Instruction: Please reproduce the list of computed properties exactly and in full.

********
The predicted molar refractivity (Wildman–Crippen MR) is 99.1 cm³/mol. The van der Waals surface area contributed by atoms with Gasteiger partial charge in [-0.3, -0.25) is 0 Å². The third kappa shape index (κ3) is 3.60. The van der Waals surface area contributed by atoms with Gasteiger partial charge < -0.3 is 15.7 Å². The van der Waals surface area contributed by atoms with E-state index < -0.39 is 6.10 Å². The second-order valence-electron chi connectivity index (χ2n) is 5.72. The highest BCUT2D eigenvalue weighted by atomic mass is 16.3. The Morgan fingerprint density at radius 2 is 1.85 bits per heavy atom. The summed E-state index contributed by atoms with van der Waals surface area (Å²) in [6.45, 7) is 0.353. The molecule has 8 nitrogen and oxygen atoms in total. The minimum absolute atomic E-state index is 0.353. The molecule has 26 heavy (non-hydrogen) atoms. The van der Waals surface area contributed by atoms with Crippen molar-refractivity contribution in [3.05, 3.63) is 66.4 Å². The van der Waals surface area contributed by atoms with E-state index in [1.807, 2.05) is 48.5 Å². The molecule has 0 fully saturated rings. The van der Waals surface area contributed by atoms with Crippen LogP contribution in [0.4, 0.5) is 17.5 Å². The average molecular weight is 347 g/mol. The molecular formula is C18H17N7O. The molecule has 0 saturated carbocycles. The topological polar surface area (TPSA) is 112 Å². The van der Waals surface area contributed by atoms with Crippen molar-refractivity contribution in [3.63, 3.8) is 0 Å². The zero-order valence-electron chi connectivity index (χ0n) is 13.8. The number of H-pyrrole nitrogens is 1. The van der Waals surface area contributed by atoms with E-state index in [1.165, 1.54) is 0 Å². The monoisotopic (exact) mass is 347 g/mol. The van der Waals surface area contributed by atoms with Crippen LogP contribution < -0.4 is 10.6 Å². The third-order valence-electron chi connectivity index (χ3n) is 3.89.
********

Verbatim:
The predicted molar refractivity (Wildman–Crippen MR) is 99.1 cm³/mol. The van der Waals surface area contributed by atoms with Gasteiger partial charge in [-0.3, -0.25) is 0 Å². The third kappa shape index (κ3) is 3.60. The van der Waals surface area contributed by atoms with Gasteiger partial charge < -0.3 is 15.7 Å². The van der Waals surface area contributed by atoms with E-state index < -0.39 is 6.10 Å². The second-order valence-electron chi connectivity index (χ2n) is 5.72. The highest BCUT2D eigenvalue weighted by atomic mass is 16.3. The Morgan fingerprint density at radius 2 is 1.85 bits per heavy atom. The summed E-state index contributed by atoms with van der Waals surface area (Å²) in [6.45, 7) is 0.353. The molecule has 8 nitrogen and oxygen atoms in total. The minimum absolute atomic E-state index is 0.353. The molecule has 26 heavy (non-hydrogen) atoms. The van der Waals surface area contributed by atoms with Crippen molar-refractivity contribution in [3.05, 3.63) is 66.4 Å². The van der Waals surface area contributed by atoms with E-state index in [1.807, 2.05) is 48.5 Å². The molecule has 0 fully saturated rings. The van der Waals surface area contributed by atoms with Crippen LogP contribution in [0.4, 0.5) is 17.5 Å². The average molecular weight is 347 g/mol. The molecular formula is C18H17N7O. The molecule has 0 saturated carbocycles. The topological polar surface area (TPSA) is 112 Å². The van der Waals surface area contributed by atoms with Crippen molar-refractivity contribution in [3.63, 3.8) is 0 Å². The zero-order valence-electron chi connectivity index (χ0n) is 13.8. The number of H-pyrrole nitrogens is 1. The van der Waals surface area contributed by atoms with E-state index in [1.165, 1.54) is 0 Å². The monoisotopic (exact) mass is 347 g/mol. The van der Waals surface area contributed by atoms with Crippen LogP contribution < -0.4 is 10.6 Å². The third-order valence-electron chi connectivity index (χ3n) is 3.89.